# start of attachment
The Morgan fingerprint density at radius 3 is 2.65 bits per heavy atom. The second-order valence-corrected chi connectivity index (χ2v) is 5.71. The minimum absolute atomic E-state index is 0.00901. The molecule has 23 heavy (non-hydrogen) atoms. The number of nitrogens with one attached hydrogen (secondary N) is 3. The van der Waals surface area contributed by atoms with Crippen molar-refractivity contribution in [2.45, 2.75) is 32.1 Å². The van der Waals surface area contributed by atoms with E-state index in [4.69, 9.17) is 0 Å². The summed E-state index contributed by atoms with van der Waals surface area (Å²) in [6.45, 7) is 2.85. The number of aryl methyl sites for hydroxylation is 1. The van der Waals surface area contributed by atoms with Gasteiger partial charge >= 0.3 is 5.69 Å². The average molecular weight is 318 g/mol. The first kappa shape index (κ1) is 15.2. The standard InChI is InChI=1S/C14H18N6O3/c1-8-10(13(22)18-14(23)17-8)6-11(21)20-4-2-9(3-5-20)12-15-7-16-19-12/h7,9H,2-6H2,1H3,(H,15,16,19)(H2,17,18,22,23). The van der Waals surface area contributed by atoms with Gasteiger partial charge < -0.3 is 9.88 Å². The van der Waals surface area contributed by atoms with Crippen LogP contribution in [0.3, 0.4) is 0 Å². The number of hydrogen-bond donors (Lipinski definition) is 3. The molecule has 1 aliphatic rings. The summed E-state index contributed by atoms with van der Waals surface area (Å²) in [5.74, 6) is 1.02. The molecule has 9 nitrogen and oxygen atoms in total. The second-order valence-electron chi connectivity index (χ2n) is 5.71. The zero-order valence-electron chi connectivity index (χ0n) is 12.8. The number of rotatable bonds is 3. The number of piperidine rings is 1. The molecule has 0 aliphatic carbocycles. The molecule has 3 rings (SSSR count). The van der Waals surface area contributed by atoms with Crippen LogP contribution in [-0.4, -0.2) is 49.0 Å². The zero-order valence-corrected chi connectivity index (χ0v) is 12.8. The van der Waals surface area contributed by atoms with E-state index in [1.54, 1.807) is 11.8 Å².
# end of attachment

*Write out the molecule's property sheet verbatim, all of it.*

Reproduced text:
The Morgan fingerprint density at radius 3 is 2.65 bits per heavy atom. The second-order valence-corrected chi connectivity index (χ2v) is 5.71. The minimum absolute atomic E-state index is 0.00901. The molecule has 23 heavy (non-hydrogen) atoms. The number of nitrogens with one attached hydrogen (secondary N) is 3. The van der Waals surface area contributed by atoms with Crippen molar-refractivity contribution in [2.45, 2.75) is 32.1 Å². The van der Waals surface area contributed by atoms with E-state index in [4.69, 9.17) is 0 Å². The summed E-state index contributed by atoms with van der Waals surface area (Å²) in [6.45, 7) is 2.85. The number of aryl methyl sites for hydroxylation is 1. The van der Waals surface area contributed by atoms with Gasteiger partial charge >= 0.3 is 5.69 Å². The average molecular weight is 318 g/mol. The first kappa shape index (κ1) is 15.2. The standard InChI is InChI=1S/C14H18N6O3/c1-8-10(13(22)18-14(23)17-8)6-11(21)20-4-2-9(3-5-20)12-15-7-16-19-12/h7,9H,2-6H2,1H3,(H,15,16,19)(H2,17,18,22,23). The van der Waals surface area contributed by atoms with Gasteiger partial charge < -0.3 is 9.88 Å². The van der Waals surface area contributed by atoms with Crippen LogP contribution in [0.3, 0.4) is 0 Å². The number of hydrogen-bond donors (Lipinski definition) is 3. The molecule has 1 aliphatic rings. The summed E-state index contributed by atoms with van der Waals surface area (Å²) in [5.74, 6) is 1.02. The molecule has 9 nitrogen and oxygen atoms in total. The second-order valence-electron chi connectivity index (χ2n) is 5.71. The zero-order valence-electron chi connectivity index (χ0n) is 12.8. The number of rotatable bonds is 3. The number of piperidine rings is 1. The molecule has 0 aliphatic carbocycles. The molecule has 3 rings (SSSR count). The van der Waals surface area contributed by atoms with Crippen LogP contribution in [-0.4, -0.2) is 49.0 Å². The zero-order valence-corrected chi connectivity index (χ0v) is 12.8. The van der Waals surface area contributed by atoms with E-state index in [1.54, 1.807) is 11.8 Å².